Printed: 2020-07-08

Institute for Ethics and Emerging Technologies

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A Fleet of Jets: A Critical Look at the Business of African Pentecostalism

Leo Igwe

Ethical Technology

March 31, 2015

Anybody who thinks that the wave of christianity based witch hunting and pentecostalism sweeping across Africa and migrant communities is due to some unique strand of piety and religiosity of Africans should think again. The rise of African pentecostalism has a lot to do with the 'business acumen' of the region's 'pastorpreneurs' who are exploiting the situation in the region. 

Poverty, lack of effective education and employable skills, despair and bad governance, local and global religious politics and weak state institution have created a growing market of desperation, anxiety and uncertainty. Many Africans who find themselves in this situation look for ways and means to satisfy their basic needs- health, jobs, marriage and family life, social and political success etc. In a region where most people lack the material means to satisfy their basic needs and aspirations, in societies where the goods of science and technology are marketed in forms that are out of the reach of most members of the population, people resort to spiritual and supernatural means to process their needs. Self acclaimed men and women of God cash in on this situation. They establish faith companies and market spiritual alternatives and solutions to mundane problems.

Self acclaimed men and women of god place people in a situation of endless, continuous expectation of their miracles. They get them into always thinking that their miracle is on the way- yes always on the way. So if a person is poor, he or she is made to believe that the miracle of financial breakthrough is on the way- even when the person is unskilled. If one is sick, the person is made to have faith that a miraculous cure or recovery can be achieved even when the person is terminally ill. Those who have no child, no partner, no jobs go to these churches to pray and wait for their miracles.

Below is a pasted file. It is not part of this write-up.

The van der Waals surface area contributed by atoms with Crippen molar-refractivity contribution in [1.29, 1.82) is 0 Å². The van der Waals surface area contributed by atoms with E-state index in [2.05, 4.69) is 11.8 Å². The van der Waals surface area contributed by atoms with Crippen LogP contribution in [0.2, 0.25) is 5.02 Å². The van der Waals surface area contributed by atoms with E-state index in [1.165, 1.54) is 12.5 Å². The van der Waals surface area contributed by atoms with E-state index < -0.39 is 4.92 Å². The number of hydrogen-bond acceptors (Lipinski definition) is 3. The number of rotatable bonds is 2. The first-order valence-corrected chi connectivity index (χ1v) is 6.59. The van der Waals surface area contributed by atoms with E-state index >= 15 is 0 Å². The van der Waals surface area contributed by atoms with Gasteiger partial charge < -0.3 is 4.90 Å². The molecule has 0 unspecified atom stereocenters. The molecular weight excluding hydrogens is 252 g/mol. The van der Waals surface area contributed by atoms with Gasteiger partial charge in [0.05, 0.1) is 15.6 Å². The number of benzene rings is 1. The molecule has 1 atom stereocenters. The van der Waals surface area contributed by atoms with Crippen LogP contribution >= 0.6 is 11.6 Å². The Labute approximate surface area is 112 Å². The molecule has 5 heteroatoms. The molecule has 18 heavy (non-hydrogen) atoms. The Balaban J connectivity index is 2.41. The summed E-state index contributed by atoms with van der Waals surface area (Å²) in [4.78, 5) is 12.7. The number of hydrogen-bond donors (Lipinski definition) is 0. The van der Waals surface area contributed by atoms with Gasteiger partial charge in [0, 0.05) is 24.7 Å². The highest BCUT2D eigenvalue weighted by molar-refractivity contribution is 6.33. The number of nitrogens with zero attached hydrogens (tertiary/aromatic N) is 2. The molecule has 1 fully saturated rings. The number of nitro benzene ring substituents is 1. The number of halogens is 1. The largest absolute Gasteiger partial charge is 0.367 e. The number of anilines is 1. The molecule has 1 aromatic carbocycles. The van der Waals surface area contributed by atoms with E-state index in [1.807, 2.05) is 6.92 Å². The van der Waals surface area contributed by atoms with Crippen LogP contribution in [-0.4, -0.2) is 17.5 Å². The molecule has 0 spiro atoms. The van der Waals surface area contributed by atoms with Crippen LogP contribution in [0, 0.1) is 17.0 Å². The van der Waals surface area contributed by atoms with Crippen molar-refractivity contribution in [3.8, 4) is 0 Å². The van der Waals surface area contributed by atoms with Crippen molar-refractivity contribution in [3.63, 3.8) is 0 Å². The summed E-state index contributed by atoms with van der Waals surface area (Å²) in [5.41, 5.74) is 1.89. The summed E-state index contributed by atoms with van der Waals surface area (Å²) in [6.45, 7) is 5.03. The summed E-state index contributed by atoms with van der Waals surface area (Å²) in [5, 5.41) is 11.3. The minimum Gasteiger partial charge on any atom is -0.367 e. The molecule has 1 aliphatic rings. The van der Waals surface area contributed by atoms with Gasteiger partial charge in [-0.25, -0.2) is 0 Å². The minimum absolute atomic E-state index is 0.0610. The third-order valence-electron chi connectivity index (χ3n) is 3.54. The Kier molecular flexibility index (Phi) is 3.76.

And if, per chance, one experiences some good fortune, the person would regard it as a fulfilment of the expected miracle and goes back to the church to do thanksgiving.

Otherwise the person continues to expect the miracle -praying fasting and tithing even when things get worse. That means church members pay but the pastors gain whatever is the case- if one is awaiting the promised miracle or it's been ''delivered''.

There are two main catergories of promised miracles- promised miracle of remedy or solution to problems - like illness, business failure, unemployment, child birth difficulties, visa problems and promised miracle of prevention or protection from attack, harm and destruction, diseases, loss of job. Living conditions in Africa are such that people are trapped in situations where they are expecting miracles of solution or miracles of protection.

And as persons expecting miracles, people continue to sow seeds in the church to guarantee a safe delivery of the divine consignment

Pastors use narratives from the Bible and made up testimonies of persons who have had their promised miracles delivered to keep and sustain those still waiting for their own miracles. For instance a church member posted this testimony on the face book page of one of the Nigerian churches.

I got married five years ago. It was very difficult to get pregnant. I came for counseling and prayer. I was told to bring a bottle of water. After counseling the water was prayed on and I took part(sic). When I got home I bought a bigger one and mixed it. Before I could finish it I got pregnant and I had a baby girl. 

Pastors create a no lose situation for themselves and an all lose situation for the miracle seekers. Some of them do not live to see the arrival of their miracle consignment from God. Pastors position themselves such that whichever way the miracle deal goes they always stand to benefit- whether you receive your miracles or not. They present themselves as middle men and women, as messengers who are not be blamed for the content or outcome of the promised miracle.